Carly Ellison '17 reads to students at Heartwood Grove.
Books written by R-MC students will be
sent to children in Haiti.
Students enrolled in Randolph-Macon College Professor Jennifer Shotwell’s
French 112 class were given the option to write a children’s book. The project
was an exercise not only for writing practice, but also for service learning, because
the hard copies will be sent to children in Haiti for use in their elementary school
classes, where French is a compulsory subject. Electronic versions of the books
will be distributed among schools in Haiti that participate in the Unleash Kids
and Internet in a Box programs.
“These non-profits are involved in a mission to get laptops and educational materials
into the hands of children in developing countries,” explains Shotwell. “Many children
in Haiti would otherwise not have access to such resources because most have no
internet connection in their communities.”
R-MC Computer Science Professor Ben
Burrell has worked with the technical side of Internet in a Box, which is a small
server that holds thousands of resources such as Wikipedia articles, street-view
maps, Khan Academy videos, and books like those Shotwell’s students wrote, accompanied
by pedagogical lesson plans.
A Collaborative Effort
In fall 2013, students in French 111 learned about Haitian culture and wrote letters
of introduction to children Shotwell had previously met in
Haiti. At the beginning of the spring 2014 term, the same students (who
continued into French 112) learned about children’s literature by working with children
and teachers from Heartwood Grove, a French immersion school in Richmond, Virginia.
They read selected books to the children and listened to the children reading their
own favorite stories.
“By mid-term, the students had completed storyboards and began thinking about coordinating
images with the text,” says Shotwell. “In order to get a better sense of where their
books are destined to be distributed, the class participated in a Skype conversation
with the curriculum coordinator of Unleash Kids. She talked about the themes Haitian
children enjoy, and helped them realize this is a project that will serve children
who are learning French as one of their two main languages.”
At the end of the semester, after four rounds of revision for content and mechanics,
students turned in their final products – beautifully illustrated books in French.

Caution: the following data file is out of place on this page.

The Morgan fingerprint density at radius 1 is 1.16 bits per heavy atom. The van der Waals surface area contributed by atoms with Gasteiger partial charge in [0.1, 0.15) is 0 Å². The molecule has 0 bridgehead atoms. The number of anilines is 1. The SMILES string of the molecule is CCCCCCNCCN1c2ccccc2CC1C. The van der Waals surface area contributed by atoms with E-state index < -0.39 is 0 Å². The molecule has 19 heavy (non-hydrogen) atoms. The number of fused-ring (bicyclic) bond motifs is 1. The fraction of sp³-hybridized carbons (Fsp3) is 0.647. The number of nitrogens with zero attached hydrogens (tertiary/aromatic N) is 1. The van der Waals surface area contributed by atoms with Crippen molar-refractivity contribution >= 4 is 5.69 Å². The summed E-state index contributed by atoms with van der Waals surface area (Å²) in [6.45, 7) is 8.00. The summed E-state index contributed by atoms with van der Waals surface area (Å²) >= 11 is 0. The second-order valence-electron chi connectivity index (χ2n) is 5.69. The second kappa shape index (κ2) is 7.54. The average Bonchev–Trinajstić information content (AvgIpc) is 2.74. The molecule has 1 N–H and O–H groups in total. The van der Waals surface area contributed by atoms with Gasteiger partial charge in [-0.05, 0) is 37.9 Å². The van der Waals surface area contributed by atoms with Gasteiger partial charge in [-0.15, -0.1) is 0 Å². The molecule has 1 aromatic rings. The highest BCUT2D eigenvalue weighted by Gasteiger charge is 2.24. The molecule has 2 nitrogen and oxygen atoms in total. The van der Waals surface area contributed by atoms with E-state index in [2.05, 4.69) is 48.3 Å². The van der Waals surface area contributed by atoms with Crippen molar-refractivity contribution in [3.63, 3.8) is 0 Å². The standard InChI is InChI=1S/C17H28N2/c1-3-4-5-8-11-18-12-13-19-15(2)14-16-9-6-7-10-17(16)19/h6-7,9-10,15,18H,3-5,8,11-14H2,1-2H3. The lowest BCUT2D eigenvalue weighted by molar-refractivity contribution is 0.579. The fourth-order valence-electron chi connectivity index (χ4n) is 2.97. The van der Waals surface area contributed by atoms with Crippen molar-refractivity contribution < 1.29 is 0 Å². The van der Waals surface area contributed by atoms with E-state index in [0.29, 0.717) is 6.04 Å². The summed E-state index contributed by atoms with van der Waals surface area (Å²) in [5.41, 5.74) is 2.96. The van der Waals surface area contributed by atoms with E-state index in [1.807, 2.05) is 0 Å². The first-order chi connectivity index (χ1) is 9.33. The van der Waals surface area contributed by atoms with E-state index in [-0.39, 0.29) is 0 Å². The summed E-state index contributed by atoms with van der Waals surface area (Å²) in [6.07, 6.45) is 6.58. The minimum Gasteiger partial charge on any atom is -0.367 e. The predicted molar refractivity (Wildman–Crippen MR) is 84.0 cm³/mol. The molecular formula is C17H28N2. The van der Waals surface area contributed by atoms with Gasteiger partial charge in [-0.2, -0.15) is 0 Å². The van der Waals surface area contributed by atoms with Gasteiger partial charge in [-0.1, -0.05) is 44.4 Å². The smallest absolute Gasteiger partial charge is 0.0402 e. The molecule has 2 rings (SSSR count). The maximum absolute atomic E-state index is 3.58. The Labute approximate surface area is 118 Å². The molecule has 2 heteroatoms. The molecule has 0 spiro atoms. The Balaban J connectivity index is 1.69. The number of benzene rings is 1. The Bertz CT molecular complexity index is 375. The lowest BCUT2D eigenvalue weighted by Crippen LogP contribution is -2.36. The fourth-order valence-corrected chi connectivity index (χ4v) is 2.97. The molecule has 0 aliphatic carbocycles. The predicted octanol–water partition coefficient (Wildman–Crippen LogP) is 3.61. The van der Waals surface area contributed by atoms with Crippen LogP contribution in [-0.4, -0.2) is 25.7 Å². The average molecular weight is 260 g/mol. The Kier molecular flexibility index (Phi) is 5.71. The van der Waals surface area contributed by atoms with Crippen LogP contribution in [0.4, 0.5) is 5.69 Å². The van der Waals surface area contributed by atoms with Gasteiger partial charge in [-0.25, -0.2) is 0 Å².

Having seen only the text for each, the children at Heartwood Grove voted on their
“We then hosted a children’s book award event in which prizes were awarded for ‘children’s
choice,' ‘funniest plot,’ and ‘most heroic character,’” says Shotwell. The director,
faculty, and children from Heartwood Grove, as well as Burrell and R-MC students
who had traveled to Haiti in 2013, were present to congratulate the students and
thumb through the completed books.
A Rewarding Experience
“I really enjoyed working with the children from Heartwood Grove,” says Carly
Ellison ’17, a sociology/anthropology
major. “It was admirable to see the children taking steps to learn the French language
so early on. When creating my children’s book for the children of Haiti, the Heartwood
Grove students helped me get a sense of what the children may want to read. It was
a pretty challenging process for me to write a children’s book in French, but I
really love that my project will help children learn to read and write.” Ellison,
who also drew the illustrations for her book, titled L’Aventure de la tortue,
is eager to hear back from the children in Haiti. “It makes me feel good to be able
to help in some way,” she says. “That was all of the motivation I needed to create
Shotwell says her students took ownership of their work, knowing it will ultimately
help others. “They felt a sense of pride in the results and were happy to turn in
a tangible representation of what they had learned in elementary French,” she says.
In 2013, Shotwell traveled to Haiti with a group of students. R-MC was awarded a
$10,000 grant from the Davis United World College Scholars program, and the grant
was used to support a Davis
Project for Peace that was created by
Kethelyne Beauvais ’15,
Phuong Bui ’15, Nana Adwoa Ohenewaa Bamfo ’16,
and Shuyan Zhan ’15. The students traveled to Haiti to implement
their project, “A Spark of
Hope for Peace.”
Burrell, who has traveled several times to Haiti in conjunction with the R-MC course
Computer Service-Learning in Haiti, has helped Shotwell make valuable connections
with the Unleash Kids program.
To spread the word about the book project, in September 2014 Shotwell will present
Not Just Another Composition: Writing for Children in the L2 as Community-Based
Learning at the Foreign Language Association of Virginia annual conference.